If you're comfortable ordering from China I've ordered 300w... they should be arriving soon so I can write up a review in a few days.
Not sure what's available in the UK but I wouldn't pay >$1/w for a tempered glass PV module and inverters shouldn't cost >$0.50/w.
Do you mean 10kW?
I've got a 10.7kW system tied to a 8kW grid-tie inverter. A couple years ago I bought a Magnum Energy 4448PAE for $2200 and 8 6v Golf Cart Batteries for ~$1k. So for <$4k I can have almost full power off the array and ~4kW at night with ~10kWh of storage. If you want something more user friendly than AC coupling you can get a high voltage charge controller for ~$1500; This would bypass the grid-tie and charge the batteries directly with would in turn power the off-grid inverter.
99% of the time being 'off-grid' isn't worth it but having some backup power can we worth its weight in gold if there's an extended grid outage.
With sustainability in mind, I prefer a on-grid solar solution, where the grid is my battery (i.e. net metering). That is after all less taxing on the environment than manufacturing enormous batteries.
The hurdle to net metering is primarily political, since the electricity suppliers are lobbying against this resource efficient use of solar.
So for most places Elon Musk's batteries are a resource heavy, technical solution to a political problem.
A possible side-effect of more and more people installing solar + batteries could be that net metering becomes acceptable. It could also go in the direction of Spain, where private solar installation is taxed to death, to protect the electricity companies.
Think about that when your next election comes up.
> pellet stoves need about 600 watts of electricity get started, and then a lower ongoing level to run a fan to move air. [adiggs]
You could light stove using a propane torch, drilling a hole if necessary to get it poked into the firebox. The original attraction of burning pellets was that the fuel supply could be handled by even a seriously handicapped person who would be unable to open up stove and reach inside to start the fire. The fan is probably necessary to avoid overheating or at least maintain efficiency. But you could replace the 120v AC fan with a couple 12v/5v DC computer whisper fans etc to match almost any power source.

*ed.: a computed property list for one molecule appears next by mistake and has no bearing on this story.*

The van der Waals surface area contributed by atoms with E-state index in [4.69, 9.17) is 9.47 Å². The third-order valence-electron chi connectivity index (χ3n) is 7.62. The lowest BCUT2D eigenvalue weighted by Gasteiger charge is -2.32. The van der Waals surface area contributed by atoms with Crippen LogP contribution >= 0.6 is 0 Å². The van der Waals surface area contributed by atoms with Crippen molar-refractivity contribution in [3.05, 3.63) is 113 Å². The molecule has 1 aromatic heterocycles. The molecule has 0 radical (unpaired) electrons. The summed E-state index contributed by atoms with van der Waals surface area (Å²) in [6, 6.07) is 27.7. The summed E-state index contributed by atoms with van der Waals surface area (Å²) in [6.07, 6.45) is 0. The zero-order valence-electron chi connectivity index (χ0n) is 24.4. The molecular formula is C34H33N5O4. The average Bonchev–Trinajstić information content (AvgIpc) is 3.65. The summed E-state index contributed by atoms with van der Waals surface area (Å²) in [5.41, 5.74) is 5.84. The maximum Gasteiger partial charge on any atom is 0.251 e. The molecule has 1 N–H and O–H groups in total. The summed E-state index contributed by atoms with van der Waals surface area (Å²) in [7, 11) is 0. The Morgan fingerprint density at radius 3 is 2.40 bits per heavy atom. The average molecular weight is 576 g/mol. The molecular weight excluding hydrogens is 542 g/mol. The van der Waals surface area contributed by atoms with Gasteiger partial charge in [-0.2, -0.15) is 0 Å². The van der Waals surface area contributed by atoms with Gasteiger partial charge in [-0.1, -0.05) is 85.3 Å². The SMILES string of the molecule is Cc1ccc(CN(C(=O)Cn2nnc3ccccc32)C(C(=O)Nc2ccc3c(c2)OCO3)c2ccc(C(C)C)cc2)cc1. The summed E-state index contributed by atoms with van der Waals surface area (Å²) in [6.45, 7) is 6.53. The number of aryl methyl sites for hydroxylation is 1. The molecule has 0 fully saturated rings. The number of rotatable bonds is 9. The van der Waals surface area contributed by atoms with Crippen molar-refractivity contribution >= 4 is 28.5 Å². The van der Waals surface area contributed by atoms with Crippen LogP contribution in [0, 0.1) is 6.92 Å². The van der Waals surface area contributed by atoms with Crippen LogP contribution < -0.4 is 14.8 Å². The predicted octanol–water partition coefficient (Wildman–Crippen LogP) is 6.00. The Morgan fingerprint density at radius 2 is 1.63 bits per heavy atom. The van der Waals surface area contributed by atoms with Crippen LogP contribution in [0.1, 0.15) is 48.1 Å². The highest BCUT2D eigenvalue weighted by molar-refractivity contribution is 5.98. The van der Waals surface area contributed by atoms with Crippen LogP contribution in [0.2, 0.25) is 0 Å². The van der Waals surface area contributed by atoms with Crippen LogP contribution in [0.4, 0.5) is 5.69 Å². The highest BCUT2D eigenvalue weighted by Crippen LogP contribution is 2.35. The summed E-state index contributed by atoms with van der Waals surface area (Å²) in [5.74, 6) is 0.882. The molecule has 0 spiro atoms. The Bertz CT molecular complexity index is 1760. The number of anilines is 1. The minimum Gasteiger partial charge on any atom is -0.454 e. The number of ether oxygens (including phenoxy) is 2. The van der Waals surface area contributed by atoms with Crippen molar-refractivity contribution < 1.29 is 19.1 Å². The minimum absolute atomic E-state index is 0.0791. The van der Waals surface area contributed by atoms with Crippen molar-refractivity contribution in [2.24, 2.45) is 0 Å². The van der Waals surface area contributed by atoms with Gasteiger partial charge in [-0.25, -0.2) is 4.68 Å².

You're probably right about the changes to the fans that you describe. The fundamental problem is I'm a data/software guy, and am pretty much clueless when it comes to doing actual electrical or pretty much any other construction type work. At least today! Someday, I can readily imagine doing the practice and study, so that even a simple sounding bit of electrical work, actually sounds like something I could do.
For the time being, I get what comes in the package
I talked to Aquion briefly at the solar show in San Francisco in July. The pallet size 25kWh 48VDC package was ballparked for me at $25,000. That's $1,000/kWh. Um, no thanks. I'll wait for a good inverter with a battery interface that will take an intact salvage EV pack. Salvage Leaf packs should be around $100/kWh.
Good info @miimura. I figure that needs to be about $6k and then we're talking (which is just an initial guess on my part at what I think Tesla's batteries will cost, and the size of the /kwh discount this battery needs to carry to make it competitive. If they're priced the same, then I'm not seeing a compelling reason not to get the lighter weight and smaller package.
If anyone wants seriously robust cells for use in solar or wind power applications and has space for a fairly large array of cells, these are absolutely teh best:
These massive things were originally developed for use in remote telecommunications relay sites by legacy AT&T. Their original rating was 2000AH and the cells weigh 350 pounds each.
I bought 36 of these used, when building a remote power system for an island in the Bahamas. They were on average 15 years old when I bought them. They are still in use with no maintenance other than 'whacking' each cell periodically with a wooden object to distribute the electrolyte evenly, equalizing them ever six moths or so, and adding distilled water whenever the electrolyte level becomes low. Every few years you need to remove the connections clean them properly and reconnect them. I doubt there is any real life limit to these monsters.
I am planning to buy them again for my Brazil house, and expect them to outlast my life.
For sure. I didn't buy an HDTV til I could get one for $1200, so i wouldn't buy an Aqueon until it was maybe $250-300/kWh. Considering why and how they manufacture today, I think think a quarter of the current price would be easily achievable at scale.
Imagine a completely safe, nontoxic battery pack made out of simple materials for ~$6k that could take you off grid if you so desired. Pretty insane to think about what the world will be like in 20 years when even that price point will be considered quite excessive.
Free energy is essentially here, why are we not partying???
One challenge the Acquion folks have is that the upper bound on what I would pay for their product, based on what I know today, is what Tesla is charging for the PowerWall. The real upper bound is a reasonably large discount from what Tesla is charging. The way I understand things right now, I rate them equally usable as basement / inside the house installs, with the PowerWall winning out for size and weight reasons.
If they're losing for size and weight, and they're a wash (at least in my mind), on their safety and emissions for in-house installation, and they're kind of the same ballpark for cycles and power delivery, then I think that leaves price for them to compete with.
I really want options.